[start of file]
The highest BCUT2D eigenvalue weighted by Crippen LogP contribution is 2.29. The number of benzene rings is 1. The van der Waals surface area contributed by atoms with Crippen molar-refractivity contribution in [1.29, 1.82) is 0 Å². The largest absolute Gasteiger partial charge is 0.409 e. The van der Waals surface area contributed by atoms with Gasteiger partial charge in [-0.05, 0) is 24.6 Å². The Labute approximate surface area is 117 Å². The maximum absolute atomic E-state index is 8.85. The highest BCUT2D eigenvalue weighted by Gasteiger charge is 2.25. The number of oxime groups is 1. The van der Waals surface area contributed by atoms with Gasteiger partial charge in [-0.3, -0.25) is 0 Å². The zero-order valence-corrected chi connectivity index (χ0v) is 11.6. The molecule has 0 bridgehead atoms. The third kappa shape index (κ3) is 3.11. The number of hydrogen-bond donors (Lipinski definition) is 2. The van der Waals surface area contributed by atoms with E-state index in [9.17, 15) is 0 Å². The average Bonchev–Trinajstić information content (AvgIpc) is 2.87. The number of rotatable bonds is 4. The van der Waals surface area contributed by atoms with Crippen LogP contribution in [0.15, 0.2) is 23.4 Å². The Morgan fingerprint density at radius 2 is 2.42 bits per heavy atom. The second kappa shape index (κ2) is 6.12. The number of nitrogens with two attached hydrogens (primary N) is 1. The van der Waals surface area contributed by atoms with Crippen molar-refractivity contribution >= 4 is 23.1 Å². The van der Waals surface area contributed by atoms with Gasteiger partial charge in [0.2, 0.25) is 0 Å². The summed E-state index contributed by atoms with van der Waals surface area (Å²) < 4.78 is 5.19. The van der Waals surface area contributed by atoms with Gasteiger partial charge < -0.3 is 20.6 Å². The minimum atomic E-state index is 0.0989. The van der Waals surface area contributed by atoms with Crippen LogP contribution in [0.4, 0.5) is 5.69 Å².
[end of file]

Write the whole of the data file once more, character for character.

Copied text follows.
The highest BCUT2D eigenvalue weighted by Crippen LogP contribution is 2.29. The number of benzene rings is 1. The van der Waals surface area contributed by atoms with Crippen molar-refractivity contribution in [1.29, 1.82) is 0 Å². The largest absolute Gasteiger partial charge is 0.409 e. The van der Waals surface area contributed by atoms with Gasteiger partial charge in [-0.05, 0) is 24.6 Å². The Labute approximate surface area is 117 Å². The maximum absolute atomic E-state index is 8.85. The highest BCUT2D eigenvalue weighted by Gasteiger charge is 2.25. The number of oxime groups is 1. The van der Waals surface area contributed by atoms with Gasteiger partial charge in [-0.3, -0.25) is 0 Å². The zero-order valence-corrected chi connectivity index (χ0v) is 11.6. The molecule has 0 bridgehead atoms. The third kappa shape index (κ3) is 3.11. The number of hydrogen-bond donors (Lipinski definition) is 2. The van der Waals surface area contributed by atoms with E-state index in [9.17, 15) is 0 Å². The average Bonchev–Trinajstić information content (AvgIpc) is 2.87. The number of rotatable bonds is 4. The van der Waals surface area contributed by atoms with Crippen LogP contribution in [0.15, 0.2) is 23.4 Å². The Morgan fingerprint density at radius 2 is 2.42 bits per heavy atom. The second kappa shape index (κ2) is 6.12. The number of nitrogens with two attached hydrogens (primary N) is 1. The van der Waals surface area contributed by atoms with Crippen molar-refractivity contribution >= 4 is 23.1 Å². The van der Waals surface area contributed by atoms with Gasteiger partial charge in [0.2, 0.25) is 0 Å². The summed E-state index contributed by atoms with van der Waals surface area (Å²) < 4.78 is 5.19. The van der Waals surface area contributed by atoms with Gasteiger partial charge < -0.3 is 20.6 Å². The minimum atomic E-state index is 0.0989. The van der Waals surface area contributed by atoms with Crippen LogP contribution in [0.4, 0.5) is 5.69 Å².